Review: Jack Foley
TALK about cashing in! Universal Music is to release this new
Best of The Boomtown Rats compilation on the same day as each
of the six original studio albums from the band go on sale on
CD for the first time.
What's more, there's even a DVD retrospective on the band, entitled
Someone's Looking At You: The Boomtown Rats on Film 1976-1986.
Each album has, of course, been digitally remastered and comes
with a stack of rare or previously unreleased bonus tracks, demos,
B-sides and live cuts - just to ensure that punters feel they
are getting value-for-money.
So why the best of? Well, I guess, it's for those among you who
rate the odd Boomtown Rats' single, but can't be bothered to fork
out for a whole album.
Certainly, it's all here, from the anthemic I Don't Like
Mondays to the slightly more obscure The Elephants Graveyward.
Prior to becoming known as one of the principal organisers of
Live Aid (alongside
Midge Ure), Bob Geldof was best-known for being lead singer of
The Boomtown Rats - one of the most critically-acclaimed British
bands of the 70s.
Between 1977 and 1984, The Rats scored 14 hit singles in the
UK charts, including two number ones, and enjoyed five chart albums.
Their songs were credited with transcending their generation
and frequently tackled difficult social and political issues in
an unflinching manner - none more so than I Don't Like Mondays
(from The Fine Art of Surfacing), which told the true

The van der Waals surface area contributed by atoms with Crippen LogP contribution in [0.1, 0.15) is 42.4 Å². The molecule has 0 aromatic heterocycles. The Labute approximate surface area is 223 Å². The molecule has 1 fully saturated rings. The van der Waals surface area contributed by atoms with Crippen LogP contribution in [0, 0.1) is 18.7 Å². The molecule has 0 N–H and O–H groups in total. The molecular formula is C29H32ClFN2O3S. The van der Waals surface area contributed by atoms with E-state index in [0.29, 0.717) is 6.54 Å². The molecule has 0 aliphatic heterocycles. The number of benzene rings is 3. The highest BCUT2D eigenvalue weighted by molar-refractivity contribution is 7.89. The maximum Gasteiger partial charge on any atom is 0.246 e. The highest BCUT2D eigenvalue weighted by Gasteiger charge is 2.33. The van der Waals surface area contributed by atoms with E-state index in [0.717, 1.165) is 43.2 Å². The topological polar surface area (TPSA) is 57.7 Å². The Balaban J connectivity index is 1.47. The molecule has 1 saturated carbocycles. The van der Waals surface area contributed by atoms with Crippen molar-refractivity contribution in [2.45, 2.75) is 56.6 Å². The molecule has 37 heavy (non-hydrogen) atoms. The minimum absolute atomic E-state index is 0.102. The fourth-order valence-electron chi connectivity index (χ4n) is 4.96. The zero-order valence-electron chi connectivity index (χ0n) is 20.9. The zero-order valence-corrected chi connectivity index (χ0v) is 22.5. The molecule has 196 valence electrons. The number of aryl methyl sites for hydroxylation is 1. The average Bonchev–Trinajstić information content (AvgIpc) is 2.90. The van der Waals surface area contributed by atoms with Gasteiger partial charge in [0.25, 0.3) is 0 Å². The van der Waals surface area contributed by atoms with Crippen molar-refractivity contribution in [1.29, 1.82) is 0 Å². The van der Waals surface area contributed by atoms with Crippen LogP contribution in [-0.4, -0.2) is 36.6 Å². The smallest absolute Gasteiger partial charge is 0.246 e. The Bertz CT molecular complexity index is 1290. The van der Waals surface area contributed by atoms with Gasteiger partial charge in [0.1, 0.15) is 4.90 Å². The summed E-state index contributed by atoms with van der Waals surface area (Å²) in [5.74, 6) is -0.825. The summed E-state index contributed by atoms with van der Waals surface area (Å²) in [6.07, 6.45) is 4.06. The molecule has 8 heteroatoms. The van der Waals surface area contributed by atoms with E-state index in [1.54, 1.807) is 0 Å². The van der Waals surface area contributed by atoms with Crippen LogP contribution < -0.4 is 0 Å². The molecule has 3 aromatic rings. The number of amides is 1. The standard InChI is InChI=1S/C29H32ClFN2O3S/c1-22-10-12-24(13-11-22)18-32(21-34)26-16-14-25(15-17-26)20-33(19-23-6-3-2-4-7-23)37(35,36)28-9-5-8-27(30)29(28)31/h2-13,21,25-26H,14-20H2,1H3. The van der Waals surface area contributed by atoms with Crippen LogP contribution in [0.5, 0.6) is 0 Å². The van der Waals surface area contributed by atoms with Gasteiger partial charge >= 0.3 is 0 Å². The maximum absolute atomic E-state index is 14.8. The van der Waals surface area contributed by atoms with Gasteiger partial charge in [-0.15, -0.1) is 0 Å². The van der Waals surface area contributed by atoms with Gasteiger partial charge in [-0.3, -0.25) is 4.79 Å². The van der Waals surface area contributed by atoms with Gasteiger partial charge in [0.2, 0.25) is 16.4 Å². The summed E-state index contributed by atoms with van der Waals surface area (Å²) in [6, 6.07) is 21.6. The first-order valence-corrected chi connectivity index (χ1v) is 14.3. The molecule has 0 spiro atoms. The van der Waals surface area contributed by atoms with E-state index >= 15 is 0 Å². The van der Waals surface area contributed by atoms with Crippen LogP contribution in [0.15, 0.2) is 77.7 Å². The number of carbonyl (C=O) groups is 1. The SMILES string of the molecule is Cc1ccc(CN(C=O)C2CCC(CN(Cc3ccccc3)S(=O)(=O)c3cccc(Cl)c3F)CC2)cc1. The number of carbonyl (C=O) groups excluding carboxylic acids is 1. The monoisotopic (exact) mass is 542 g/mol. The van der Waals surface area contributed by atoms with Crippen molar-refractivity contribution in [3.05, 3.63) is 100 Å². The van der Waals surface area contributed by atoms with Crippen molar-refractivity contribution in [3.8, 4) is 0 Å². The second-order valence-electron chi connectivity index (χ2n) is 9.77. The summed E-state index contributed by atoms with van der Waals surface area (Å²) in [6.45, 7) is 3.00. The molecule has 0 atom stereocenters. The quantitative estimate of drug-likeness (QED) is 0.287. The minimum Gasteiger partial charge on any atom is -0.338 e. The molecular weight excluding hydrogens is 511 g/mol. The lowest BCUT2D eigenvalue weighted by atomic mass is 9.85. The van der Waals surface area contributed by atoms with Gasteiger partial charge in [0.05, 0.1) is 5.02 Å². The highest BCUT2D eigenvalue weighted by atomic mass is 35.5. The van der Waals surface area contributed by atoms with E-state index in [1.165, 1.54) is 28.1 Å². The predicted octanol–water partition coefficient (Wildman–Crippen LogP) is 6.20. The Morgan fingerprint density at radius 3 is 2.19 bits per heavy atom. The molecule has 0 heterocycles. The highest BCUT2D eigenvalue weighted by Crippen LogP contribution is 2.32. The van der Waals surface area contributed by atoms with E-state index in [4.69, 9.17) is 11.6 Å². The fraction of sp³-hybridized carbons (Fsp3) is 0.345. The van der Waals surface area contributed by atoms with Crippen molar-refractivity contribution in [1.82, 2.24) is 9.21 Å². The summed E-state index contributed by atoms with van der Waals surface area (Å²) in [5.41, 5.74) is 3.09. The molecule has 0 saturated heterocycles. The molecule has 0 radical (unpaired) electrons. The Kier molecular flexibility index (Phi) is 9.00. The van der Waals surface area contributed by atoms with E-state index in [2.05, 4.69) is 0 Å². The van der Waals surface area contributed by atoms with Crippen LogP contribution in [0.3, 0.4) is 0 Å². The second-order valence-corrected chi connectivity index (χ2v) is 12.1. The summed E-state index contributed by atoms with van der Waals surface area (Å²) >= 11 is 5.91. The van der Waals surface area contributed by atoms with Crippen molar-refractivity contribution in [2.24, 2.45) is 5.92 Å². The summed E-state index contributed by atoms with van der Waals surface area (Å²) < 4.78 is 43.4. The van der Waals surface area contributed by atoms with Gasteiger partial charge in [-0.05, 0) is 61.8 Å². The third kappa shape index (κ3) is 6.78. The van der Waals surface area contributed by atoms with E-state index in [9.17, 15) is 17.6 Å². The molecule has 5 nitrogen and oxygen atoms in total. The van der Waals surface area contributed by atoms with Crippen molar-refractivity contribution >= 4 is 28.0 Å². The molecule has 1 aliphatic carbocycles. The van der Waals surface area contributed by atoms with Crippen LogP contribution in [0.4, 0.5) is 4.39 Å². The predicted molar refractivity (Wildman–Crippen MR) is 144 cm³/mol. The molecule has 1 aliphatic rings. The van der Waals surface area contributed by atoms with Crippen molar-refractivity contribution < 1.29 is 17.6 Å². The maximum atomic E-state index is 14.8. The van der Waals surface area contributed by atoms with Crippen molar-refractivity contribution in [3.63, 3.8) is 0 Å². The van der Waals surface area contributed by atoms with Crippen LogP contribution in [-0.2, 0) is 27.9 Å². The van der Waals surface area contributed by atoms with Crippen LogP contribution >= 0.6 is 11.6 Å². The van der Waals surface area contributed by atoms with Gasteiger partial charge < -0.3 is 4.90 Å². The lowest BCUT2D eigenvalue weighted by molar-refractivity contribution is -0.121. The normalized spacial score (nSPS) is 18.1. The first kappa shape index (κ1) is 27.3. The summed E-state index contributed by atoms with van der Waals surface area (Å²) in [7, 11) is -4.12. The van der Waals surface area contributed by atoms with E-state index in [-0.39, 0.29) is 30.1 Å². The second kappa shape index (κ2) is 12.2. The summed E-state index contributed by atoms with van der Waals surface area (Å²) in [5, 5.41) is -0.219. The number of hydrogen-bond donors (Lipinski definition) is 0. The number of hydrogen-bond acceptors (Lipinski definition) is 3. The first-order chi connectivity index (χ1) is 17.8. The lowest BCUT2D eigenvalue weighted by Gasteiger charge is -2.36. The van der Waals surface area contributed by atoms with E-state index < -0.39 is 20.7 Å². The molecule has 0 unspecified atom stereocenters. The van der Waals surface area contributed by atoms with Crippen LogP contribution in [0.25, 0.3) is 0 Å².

story of a 13-year-old girl who shot 11 people without showing
It remains the definitive Boomtown Rats track and a tremendously
moving record, singularly exemplifying Geldof's gift for songwriting.
Other emotive tracks include the blackly comic (I Never Loved)
Eva Braun, a supposed 'ode' from Hitler to his mistress and
wife, and the hard-rockin' Neon Heart, from the debut
album, which features the band at its rawest.
Needless to say, a lot of the material remains rooted in the
sound of its day and occasionally sounds dated, but there's no
denying that even for modern music buffs there's plenty to admire
given that the Rats' sound has helped to inspire some of today's
best post-punk bands.
It's little wonder, then, that they are to receive The Outstanding
Contribution to Music Award at The Brits25.
In political punk rock terms, the Rats have few rivals, while
their sound is certain to continue to appeal to those just getting
into that new post-punk scene.
The Best of provides a telling insight into the band,
which might just lead the more curious to investigate what the
re-issued albums have to offer.